Twins Peak 

Tegan and Sara come into their own on Sainthood

Flying in the face of the "telepathic twins" stereotype, Tegan and Sara Quin have always been independent, easily distinguishable songwriters who complement and clash with one another in equal doses. It wasn't until they started work on their sixth studio album — last year's Sainthood — that the sisters tried to co-write some songs for the first time. As it turned out, only one of those collaborative efforts made the record. But for Tegan and Sara, it was an important step in what has been a vibrant, ever-evolving indie-rock career.

"I think you sort of create a certain way of working over time," says Sara. "Tegan and I always just gravitated toward working on songs independently. It's a pretty intimate process, so it's not always easy to bring someone else into it. And probably more importantly, when we have time off, we're in different cities [Sara lives in Montreal, Tegan lives in Vancouver]. But I definitely think that, as we've gotten older and more confident in our songwriting, it just becomes an obvious thing to expand that process and include each other more. And so far, it's been really cool. After writing on our own for so many years, it's exciting to change things up a bit."

Embracing change has played a huge role in the Quin twins' rise to international stardom over the past decade, starting with their shift from spunky teenage folk-pop into more sophisticated — but no less spunky — synth-rock on 2004's So Jealous. That album and its standout track "Walking With a Ghost" helped transform Tegan and Sara from a pair of young hopeless romantics into one of indie rock's marquee acts — a role that consequently cast them as responsible businesswomen as well.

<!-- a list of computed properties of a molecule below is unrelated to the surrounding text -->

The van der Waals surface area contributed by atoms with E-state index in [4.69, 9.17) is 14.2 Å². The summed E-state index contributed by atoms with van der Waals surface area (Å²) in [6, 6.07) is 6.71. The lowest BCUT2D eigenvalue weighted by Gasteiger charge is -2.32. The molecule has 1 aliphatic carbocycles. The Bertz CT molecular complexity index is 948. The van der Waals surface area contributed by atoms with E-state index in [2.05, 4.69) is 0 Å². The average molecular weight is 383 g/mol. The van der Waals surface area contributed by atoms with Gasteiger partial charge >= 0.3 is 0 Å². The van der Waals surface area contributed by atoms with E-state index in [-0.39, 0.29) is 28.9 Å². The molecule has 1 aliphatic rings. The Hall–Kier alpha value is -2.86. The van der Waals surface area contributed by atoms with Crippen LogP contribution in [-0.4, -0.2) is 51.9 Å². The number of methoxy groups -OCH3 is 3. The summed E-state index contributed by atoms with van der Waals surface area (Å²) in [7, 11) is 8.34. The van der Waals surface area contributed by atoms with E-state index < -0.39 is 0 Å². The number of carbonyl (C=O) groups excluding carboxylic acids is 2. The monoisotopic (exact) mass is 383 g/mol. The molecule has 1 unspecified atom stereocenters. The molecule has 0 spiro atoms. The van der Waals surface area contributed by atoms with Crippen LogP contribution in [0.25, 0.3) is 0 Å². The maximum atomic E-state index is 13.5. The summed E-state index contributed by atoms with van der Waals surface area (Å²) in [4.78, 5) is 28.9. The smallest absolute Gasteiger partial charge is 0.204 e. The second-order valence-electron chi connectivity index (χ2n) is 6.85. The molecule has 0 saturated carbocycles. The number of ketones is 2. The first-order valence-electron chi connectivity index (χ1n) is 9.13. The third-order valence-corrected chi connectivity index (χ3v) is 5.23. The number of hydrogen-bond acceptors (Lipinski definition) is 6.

"When Tegan and I first started touring, we didn't really understand the music industry at all," says Sara. "As 19-year-olds, we were like wayward youth — teenage runaways on the Greyhound bus going across Canada, playing to 20 people in a sports bar. It was a serious achievement if we managed to find our Econo Lodge and check in. And now, it's like we've built this whole little world — this business we run. We have our own touring company, our own merchandising company, various full-time employees and managers. And on top of that, we're trying to write songs and record albums! But it's amazing. Every year, our business grows and we branch out into new things [Sainthood, for example, was supported by the release of an exclusive three-book set, ON, IN, AT]. I mean, we just thrive on making shit. And I hope it's all quality shit."

Earning nearly unanimously positive reviews and a career-best No. 21 spot on Billboard's album chart, Sainthood certainly qualifies as "quality shit." It may be Tegan and Sara's defining moment as artists up to this point. While the co-writing experiment wasn't a huge success, both sisters delivered their A-games individually on the album, and producer Chris Walla (who's a member of Death Cab for Cutie) helped light a spark by trying a new approach in the studio, reducing overdubs and recording the band live for a more immediate, concert-like sound.

"I feel like, since the first show we did on this album, the response to the new material has just been so awesome," says Sara, noting that Sainthood seems to require far less "growing time" than the band's previous album, 2007's The Con. "When I think about The Con — it was a really dark record and a really intense time. Everything about the experience was positive, but there's definitely a heaviness to it. Whereas with Sainthood, it feels really light. It doesn't feel like I'm hanging onto it as much. It happened, it was pretty positive, the record's out and I don't feel like I need therapy."

While she can't speak for Tegan, Sara feels like Sainthood benefited from a little more maturity and emotional balance — even if the lyrics of standout tracks like "Alligator" and "Hell" still appeal to the melodramatic teen audience they've always appealed to.

"It definitely feels easier to write when there's a middle ground," she says. "When I'm utterly, profoundly depressed, I don't write. And when I'm really, really psycho happy, I don't write. It's usually when something really remarkable has happened in my life or I'm on the eve of something really bad happening — whether it's with a relationship or whatever — that's when I feel the most prolific. Like right now, I would say that I'm in this weird, balanced time in my life where kind of nothing great and nothing bad is happening in my personal life. So I feel much more introspective."


More by Andrew Clayman


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